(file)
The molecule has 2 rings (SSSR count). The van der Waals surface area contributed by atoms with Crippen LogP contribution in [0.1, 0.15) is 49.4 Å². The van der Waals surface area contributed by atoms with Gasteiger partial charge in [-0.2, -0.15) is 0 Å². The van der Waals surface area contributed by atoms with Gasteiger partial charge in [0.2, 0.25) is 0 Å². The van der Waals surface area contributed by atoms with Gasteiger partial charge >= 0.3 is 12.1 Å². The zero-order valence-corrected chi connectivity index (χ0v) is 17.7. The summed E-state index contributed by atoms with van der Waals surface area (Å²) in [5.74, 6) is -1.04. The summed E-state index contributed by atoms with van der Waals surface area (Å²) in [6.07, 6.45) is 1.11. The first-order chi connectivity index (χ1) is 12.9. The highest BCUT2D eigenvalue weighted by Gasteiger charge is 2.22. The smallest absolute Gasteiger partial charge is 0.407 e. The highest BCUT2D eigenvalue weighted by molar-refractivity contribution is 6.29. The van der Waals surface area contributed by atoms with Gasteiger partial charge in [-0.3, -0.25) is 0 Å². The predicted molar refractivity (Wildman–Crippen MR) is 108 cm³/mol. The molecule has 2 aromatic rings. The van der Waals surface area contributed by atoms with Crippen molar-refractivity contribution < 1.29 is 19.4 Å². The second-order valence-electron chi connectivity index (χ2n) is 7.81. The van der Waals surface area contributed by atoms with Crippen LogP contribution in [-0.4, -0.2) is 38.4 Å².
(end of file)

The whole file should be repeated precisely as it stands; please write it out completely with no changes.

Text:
The molecule has 2 rings (SSSR count). The van der Waals surface area contributed by atoms with Crippen LogP contribution in [0.1, 0.15) is 49.4 Å². The van der Waals surface area contributed by atoms with Gasteiger partial charge in [-0.2, -0.15) is 0 Å². The van der Waals surface area contributed by atoms with Gasteiger partial charge in [0.2, 0.25) is 0 Å². The van der Waals surface area contributed by atoms with Gasteiger partial charge >= 0.3 is 12.1 Å². The zero-order valence-corrected chi connectivity index (χ0v) is 17.7. The summed E-state index contributed by atoms with van der Waals surface area (Å²) in [5.74, 6) is -1.04. The summed E-state index contributed by atoms with van der Waals surface area (Å²) in [6.07, 6.45) is 1.11. The first-order chi connectivity index (χ1) is 12.9. The highest BCUT2D eigenvalue weighted by Gasteiger charge is 2.22. The smallest absolute Gasteiger partial charge is 0.407 e. The highest BCUT2D eigenvalue weighted by molar-refractivity contribution is 6.29. The van der Waals surface area contributed by atoms with Gasteiger partial charge in [-0.3, -0.25) is 0 Å². The predicted molar refractivity (Wildman–Crippen MR) is 108 cm³/mol. The molecule has 2 aromatic rings. The van der Waals surface area contributed by atoms with Crippen molar-refractivity contribution < 1.29 is 19.4 Å². The second-order valence-electron chi connectivity index (χ2n) is 7.81. The van der Waals surface area contributed by atoms with Crippen LogP contribution in [-0.4, -0.2) is 38.4 Å².